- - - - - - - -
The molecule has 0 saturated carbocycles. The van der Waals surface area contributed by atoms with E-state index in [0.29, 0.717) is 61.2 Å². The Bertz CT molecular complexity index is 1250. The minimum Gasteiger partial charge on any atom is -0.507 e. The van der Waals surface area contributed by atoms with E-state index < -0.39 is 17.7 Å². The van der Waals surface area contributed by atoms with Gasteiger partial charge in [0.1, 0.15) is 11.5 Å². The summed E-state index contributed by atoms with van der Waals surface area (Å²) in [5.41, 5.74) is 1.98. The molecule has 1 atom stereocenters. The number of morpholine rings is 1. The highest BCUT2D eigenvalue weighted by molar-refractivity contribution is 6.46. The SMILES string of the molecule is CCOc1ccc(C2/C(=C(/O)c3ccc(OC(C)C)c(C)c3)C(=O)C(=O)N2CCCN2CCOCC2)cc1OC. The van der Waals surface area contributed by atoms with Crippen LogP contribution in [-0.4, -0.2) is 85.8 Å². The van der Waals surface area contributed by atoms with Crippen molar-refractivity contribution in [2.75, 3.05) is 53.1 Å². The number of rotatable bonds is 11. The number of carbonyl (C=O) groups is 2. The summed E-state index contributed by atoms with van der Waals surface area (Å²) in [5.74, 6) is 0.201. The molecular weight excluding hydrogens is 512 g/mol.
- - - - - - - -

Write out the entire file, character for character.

The molecule has 0 saturated carbocycles. The van der Waals surface area contributed by atoms with E-state index in [0.29, 0.717) is 61.2 Å². The Bertz CT molecular complexity index is 1250. The minimum Gasteiger partial charge on any atom is -0.507 e. The van der Waals surface area contributed by atoms with E-state index < -0.39 is 17.7 Å². The van der Waals surface area contributed by atoms with Gasteiger partial charge in [0.1, 0.15) is 11.5 Å². The summed E-state index contributed by atoms with van der Waals surface area (Å²) in [5.41, 5.74) is 1.98. The molecule has 1 atom stereocenters. The number of morpholine rings is 1. The highest BCUT2D eigenvalue weighted by molar-refractivity contribution is 6.46. The SMILES string of the molecule is CCOc1ccc(C2/C(=C(/O)c3ccc(OC(C)C)c(C)c3)C(=O)C(=O)N2CCCN2CCOCC2)cc1OC. The van der Waals surface area contributed by atoms with Crippen LogP contribution in [-0.4, -0.2) is 85.8 Å². The van der Waals surface area contributed by atoms with Crippen molar-refractivity contribution in [2.75, 3.05) is 53.1 Å². The number of rotatable bonds is 11. The number of carbonyl (C=O) groups is 2. The summed E-state index contributed by atoms with van der Waals surface area (Å²) in [5.74, 6) is 0.201. The molecular weight excluding hydrogens is 512 g/mol.